“No reimbursement, no market”
Ron de Graaff (Seijgraaf BV) is a reimbursement expert who operates for a wide variety of (mostly MedTech) companies in healthcare from startups to large companies, and even medical care experts such as doctors and dentists. His services and expertise are useful for any player in healthcare who has a product that can be priced. Since the founding of Seijgraaf BV in 1985, the regulatory landscape for health reimbursement in the Netherlands has undergone significant changes that have made it more difficult for companies to manage the reimbursement of their healthcare product. Because Seijgraaf BV has been operating during these changes, Ron de Graaff has a complete and thorough understanding of current regulations and thus he can guide companies to achieve early market access. In the Netherlands and other northern European countries, the healthcare market is based on reimbursement. Effectively, for companies this means “no reimbursement, no market”.
At what product development phase does reimbursement start to play a role?
For an optimal time to market (TTM) the reimbursement criteria that you need to fulfill should be clear by the time the product enters clinical trial testing, even though the process of getting reimbursement generally starts after CE marking. Often we see companies obtain a CE marking for their product and thinking that they are at the end of the line. Generally after CE marking the company is out of funds and there is lack of reimbursement knowhow. If a company starts the process of getting reimbursement after CE marking, it can cost an extra 3 to 4 years before the product gets to the market because reimbursement will require additional data that the company will need to gather. Market authorization will say that the product is allowed to be sold on the market, but it does not guarantee a positive reimbursement decision. Market access is the process that starts with R&D and ends with obtaining reimbursement.
What role can investigating reimbursement possibilities play for early stage companies?
Generally, start-ups don’t spend their time on investigating reimbursement. The teams are to small and the focus is on product development; spending the time and funds on a reimbursement team member is not advised. However, it is possible to hire someone to explore the reimbursement potential of the product that is being developed. Having good reimbursement prospects can help convince investors, and having bad reimbursement prospects can lead to making changes in the product. In the worst case scenario the business could be advised to stop the product development based on the reimbursement prospect.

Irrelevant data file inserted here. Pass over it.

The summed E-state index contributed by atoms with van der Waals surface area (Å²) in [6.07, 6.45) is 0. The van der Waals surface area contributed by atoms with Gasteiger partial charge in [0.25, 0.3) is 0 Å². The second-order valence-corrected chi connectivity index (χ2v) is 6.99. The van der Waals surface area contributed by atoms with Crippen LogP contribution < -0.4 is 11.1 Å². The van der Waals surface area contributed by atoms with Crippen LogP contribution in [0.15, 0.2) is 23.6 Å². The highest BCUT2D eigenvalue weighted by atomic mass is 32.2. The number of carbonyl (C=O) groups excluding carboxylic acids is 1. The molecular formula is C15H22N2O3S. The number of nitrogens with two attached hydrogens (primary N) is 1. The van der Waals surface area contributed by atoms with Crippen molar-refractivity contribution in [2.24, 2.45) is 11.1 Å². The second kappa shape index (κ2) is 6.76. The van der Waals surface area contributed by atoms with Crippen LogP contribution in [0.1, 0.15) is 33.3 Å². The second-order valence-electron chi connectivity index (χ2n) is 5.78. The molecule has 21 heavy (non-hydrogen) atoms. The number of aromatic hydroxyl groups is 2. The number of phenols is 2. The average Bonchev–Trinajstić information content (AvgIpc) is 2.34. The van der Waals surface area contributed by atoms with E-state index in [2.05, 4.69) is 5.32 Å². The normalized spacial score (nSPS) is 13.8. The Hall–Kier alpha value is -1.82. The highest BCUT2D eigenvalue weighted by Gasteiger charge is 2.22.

Is reimbursement a factor that should be considered for due diligence? How would you weigh reimbursement among other factors such as Team, Product and Market?
As stated before, it should be considered for companies that are entering/in the clinical trial phase. Because “no reimbursement, no market”, being able to get the product reimbursed or not is a go/no go criterium. For companies that are in the earlier development phases, reimbursement is not one of the main criteria for due diligence.
What is an efficient way for a company to make an assessment of reimbursement possibilities for early stage companies?
For organizations, who also perform due diligence and are investors, Seijgraaf BV can perform a quickscan of a company. In a quickscan, we weigh the product or service that is provided by the company. Additionally we can indicate the best pathway for the company to take, in order to get the fastest market access and reimbursement. A few factors that we consider during a quickscan are the business model, the costs calculation, the budhet impact, the golden standard reference and a KOL analysis. We also investigate the effect of the (proposed) product on the existing market. Something like our quickscan can yield a go/no go advice for due diligence.
General points about reimbursement
Companies tend to think that finding a distributor is a way for them not to worry about reimbursement. The question for those companies is: how do you know what a distributor needs to do for you if you do not know the market yourself. The answer is that you don’t know. This puts the company in a terrible negotiation position that distributors often take advantage of, which can lead to disappointing sales. Alternatively, for a company to manage its own reimbursement can greatly increase the value of said company. We have seen that large companies are not interested in buying a small company with only CE marking. However, after reaching reimbursement those same companies are sold quickly and for a high price.